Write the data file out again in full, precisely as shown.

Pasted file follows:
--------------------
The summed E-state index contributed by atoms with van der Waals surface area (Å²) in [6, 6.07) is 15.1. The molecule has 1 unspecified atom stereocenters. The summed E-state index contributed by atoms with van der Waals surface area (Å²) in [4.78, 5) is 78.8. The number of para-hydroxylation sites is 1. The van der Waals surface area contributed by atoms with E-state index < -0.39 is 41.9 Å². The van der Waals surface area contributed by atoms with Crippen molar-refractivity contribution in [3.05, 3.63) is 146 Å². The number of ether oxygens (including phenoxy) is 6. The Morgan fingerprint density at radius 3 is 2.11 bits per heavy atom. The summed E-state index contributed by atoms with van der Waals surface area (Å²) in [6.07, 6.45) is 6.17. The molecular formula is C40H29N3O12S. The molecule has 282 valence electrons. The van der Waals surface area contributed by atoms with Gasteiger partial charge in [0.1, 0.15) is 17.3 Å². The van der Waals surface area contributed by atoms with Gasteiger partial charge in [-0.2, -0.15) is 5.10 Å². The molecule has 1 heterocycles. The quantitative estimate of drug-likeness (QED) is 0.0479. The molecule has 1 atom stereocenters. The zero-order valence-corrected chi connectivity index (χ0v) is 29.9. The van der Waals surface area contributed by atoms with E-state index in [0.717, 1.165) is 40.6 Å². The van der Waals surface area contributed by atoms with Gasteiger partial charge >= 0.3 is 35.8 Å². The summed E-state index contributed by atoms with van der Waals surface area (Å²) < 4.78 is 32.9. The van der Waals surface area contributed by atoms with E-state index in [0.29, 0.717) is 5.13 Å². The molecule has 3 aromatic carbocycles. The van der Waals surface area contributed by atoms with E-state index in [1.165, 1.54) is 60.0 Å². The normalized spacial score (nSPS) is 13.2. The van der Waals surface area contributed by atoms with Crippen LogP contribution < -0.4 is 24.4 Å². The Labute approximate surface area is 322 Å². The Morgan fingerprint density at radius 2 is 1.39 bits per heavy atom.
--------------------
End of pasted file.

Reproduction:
The summed E-state index contributed by atoms with van der Waals surface area (Å²) in [6, 6.07) is 15.1. The molecule has 1 unspecified atom stereocenters. The summed E-state index contributed by atoms with van der Waals surface area (Å²) in [4.78, 5) is 78.8. The number of para-hydroxylation sites is 1. The van der Waals surface area contributed by atoms with E-state index < -0.39 is 41.9 Å². The van der Waals surface area contributed by atoms with Crippen molar-refractivity contribution in [3.05, 3.63) is 146 Å². The number of ether oxygens (including phenoxy) is 6. The Morgan fingerprint density at radius 3 is 2.11 bits per heavy atom. The summed E-state index contributed by atoms with van der Waals surface area (Å²) in [6.07, 6.45) is 6.17. The molecular formula is C40H29N3O12S. The molecule has 282 valence electrons. The van der Waals surface area contributed by atoms with Gasteiger partial charge in [0.1, 0.15) is 17.3 Å². The van der Waals surface area contributed by atoms with Gasteiger partial charge in [-0.2, -0.15) is 5.10 Å². The molecule has 1 heterocycles. The quantitative estimate of drug-likeness (QED) is 0.0479. The molecule has 1 atom stereocenters. The zero-order valence-corrected chi connectivity index (χ0v) is 29.9. The van der Waals surface area contributed by atoms with E-state index in [0.717, 1.165) is 40.6 Å². The van der Waals surface area contributed by atoms with Gasteiger partial charge >= 0.3 is 35.8 Å². The summed E-state index contributed by atoms with van der Waals surface area (Å²) < 4.78 is 32.9. The van der Waals surface area contributed by atoms with E-state index in [0.29, 0.717) is 5.13 Å². The molecule has 3 aromatic carbocycles. The van der Waals surface area contributed by atoms with E-state index in [1.165, 1.54) is 60.0 Å². The normalized spacial score (nSPS) is 13.2. The van der Waals surface area contributed by atoms with Crippen LogP contribution < -0.4 is 24.4 Å². The Labute approximate surface area is 322 Å². The Morgan fingerprint density at radius 2 is 1.39 bits per heavy atom.